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Year Bugs and Year Birds in June

Eight-spotted Forester Moth

June is one of my favourite months. Normally the weather is hot and sunny by the time the solstice rolls around, the birds are all in full song, and butterflies and dragonflies are emerging in woodlands, fields and wetlands. However, the weather this month has not been great. The rain from May continued on and off this month, keeping water levels of the rivers and ponds higher than normal, and likely delaying the emergence of many insects. The weekends have been nice, at least; I’ve been able to get out early in the day in order to look for new birds for my year list and any butterflies and dragonflies that may have emerged. While my enthusiasm has certainly declined since our amazing trip to Costa Rica, I’ve found myself regaining interest in visiting trails and conservation areas close to home, hoping to find some species I haven’t seen since the previous summer.

The day after my trip to the Bill Mason Center, I made plans with Chris Lewis and Chris Traynor to head out to the Cedar Grove Nature Trail in Marlborough Forest to look for odes around Roger’s Pond. I would be co-leading an OFNC outing there the following weekend with Jakob Mueller, a reptiles and amphibians guy, and wanted to get an idea of the dragonflies and damselflies that were flying. As we weren’t meeting at the parking lot there until 8:30, I headed out to Sarsaparilla Trail first, then the Rideau Trail for a quick look around.

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Last Life Bird of Costa Rica

Pearl Kite

All too soon Friday arrived, and I was finally able to sleep in until 5:00 am instead of waking up at 3:30 am. I was up and birding 45 minutes later, taking pictures of everything I would miss once we returned to Canada – our flight was scheduled to leave at 1:30 pm the following day, and this was our last full day in the country. We hadn’t made any plans or booked any excursions, so I was able to get in a few hours of birding before breakfast. As usual it was humid when I set out, but not too hot yet; I headed out to the spot beneath the red-flowering trees first, curious as to which birds I would find there early in the morning.

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Costa Rica, Day 4: A Visit to the Rainforest

Thick-billed Seed-finch

The second part of our full-day outing with Olivier Esquivel consisted of a visit to the rainforest which promised fantastic, colorful birds like motmots, tanagers, euphonias and toucans. After leaving Santa Rosa National Park we drove east along Highway 917 and gradually gained elevation as we climbed the slope of what I took to be one of the two volcanos that our next destination was nestled between. The road started out paved, but eventually turned into a some sort of hard-packed earthen trail embedded with rocks. This slowed us down, but gave us time to take in the views of the fields and wind turbines outside the van’s windows with the volcanoes looming in the background. An Eastern Meadowlark was a familiar sight in the grassy fields; like the Red-winged Blackbird, I knew it lived in Costa Rica year-round, but it still seemed strange to see one so far from “home”.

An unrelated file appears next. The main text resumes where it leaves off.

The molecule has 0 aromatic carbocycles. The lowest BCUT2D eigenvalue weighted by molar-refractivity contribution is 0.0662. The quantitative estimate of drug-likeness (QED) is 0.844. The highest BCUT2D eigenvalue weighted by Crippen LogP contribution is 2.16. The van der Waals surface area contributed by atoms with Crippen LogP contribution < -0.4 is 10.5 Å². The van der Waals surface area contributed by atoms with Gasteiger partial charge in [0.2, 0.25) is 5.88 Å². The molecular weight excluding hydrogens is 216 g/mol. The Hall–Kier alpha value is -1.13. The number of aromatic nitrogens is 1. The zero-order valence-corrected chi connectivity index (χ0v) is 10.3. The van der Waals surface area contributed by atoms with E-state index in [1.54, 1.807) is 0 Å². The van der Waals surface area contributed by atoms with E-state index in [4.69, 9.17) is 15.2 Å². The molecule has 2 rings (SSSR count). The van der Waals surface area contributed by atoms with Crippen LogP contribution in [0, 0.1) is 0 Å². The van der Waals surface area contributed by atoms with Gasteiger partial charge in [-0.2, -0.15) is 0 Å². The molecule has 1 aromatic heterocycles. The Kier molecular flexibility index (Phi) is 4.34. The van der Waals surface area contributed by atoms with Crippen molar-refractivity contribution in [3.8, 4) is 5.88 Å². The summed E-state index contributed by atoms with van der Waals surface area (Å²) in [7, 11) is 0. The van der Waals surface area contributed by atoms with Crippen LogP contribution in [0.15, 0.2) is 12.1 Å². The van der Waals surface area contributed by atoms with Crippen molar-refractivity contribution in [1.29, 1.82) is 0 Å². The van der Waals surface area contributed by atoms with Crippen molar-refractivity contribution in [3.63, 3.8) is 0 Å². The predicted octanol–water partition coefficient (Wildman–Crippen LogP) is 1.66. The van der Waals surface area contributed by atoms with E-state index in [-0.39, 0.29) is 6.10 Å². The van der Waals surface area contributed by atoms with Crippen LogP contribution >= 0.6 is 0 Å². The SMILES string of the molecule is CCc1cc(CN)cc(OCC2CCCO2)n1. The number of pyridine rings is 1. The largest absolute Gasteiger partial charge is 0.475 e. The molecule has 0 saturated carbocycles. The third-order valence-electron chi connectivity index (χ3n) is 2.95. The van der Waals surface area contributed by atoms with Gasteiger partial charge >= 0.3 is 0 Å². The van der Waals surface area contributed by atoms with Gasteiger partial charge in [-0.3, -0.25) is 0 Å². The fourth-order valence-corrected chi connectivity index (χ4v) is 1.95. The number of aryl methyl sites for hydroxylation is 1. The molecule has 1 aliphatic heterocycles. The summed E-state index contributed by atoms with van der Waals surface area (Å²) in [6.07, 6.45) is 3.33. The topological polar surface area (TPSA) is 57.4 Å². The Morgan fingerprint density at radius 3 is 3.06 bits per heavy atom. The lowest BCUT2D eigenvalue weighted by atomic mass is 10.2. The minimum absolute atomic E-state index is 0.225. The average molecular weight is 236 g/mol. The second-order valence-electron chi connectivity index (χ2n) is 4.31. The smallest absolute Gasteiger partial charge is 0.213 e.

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An Afternoon Walk

Plain-capped Starthroat

After our swim Doran and I had time to go back to our room before lunch, then headed up to the dining room shortly after noon. As mentioned before, the days seem longer in Costa Rica – it was just lunch time and already I’d gone on a walk and had a swim in the ocean; it felt like a full day when it was barely even 12:00pm! Lunch was quite tasty, as were all our meals at the Occidental. The buffet menu was quite good, and varied every day so we didn’t get tired of eating the same thing. My only disappointment was that the pineapple mint and pineapple ginger juices at breakfast weren’t available every day, nor were they available at lunch. Once we were done eating we headed out a different way, passing by the tennis courts to see what the rest of the resort looked like – it was definitely too hot and humid to play beneath the sweltering tropical sun, and the courts were empty.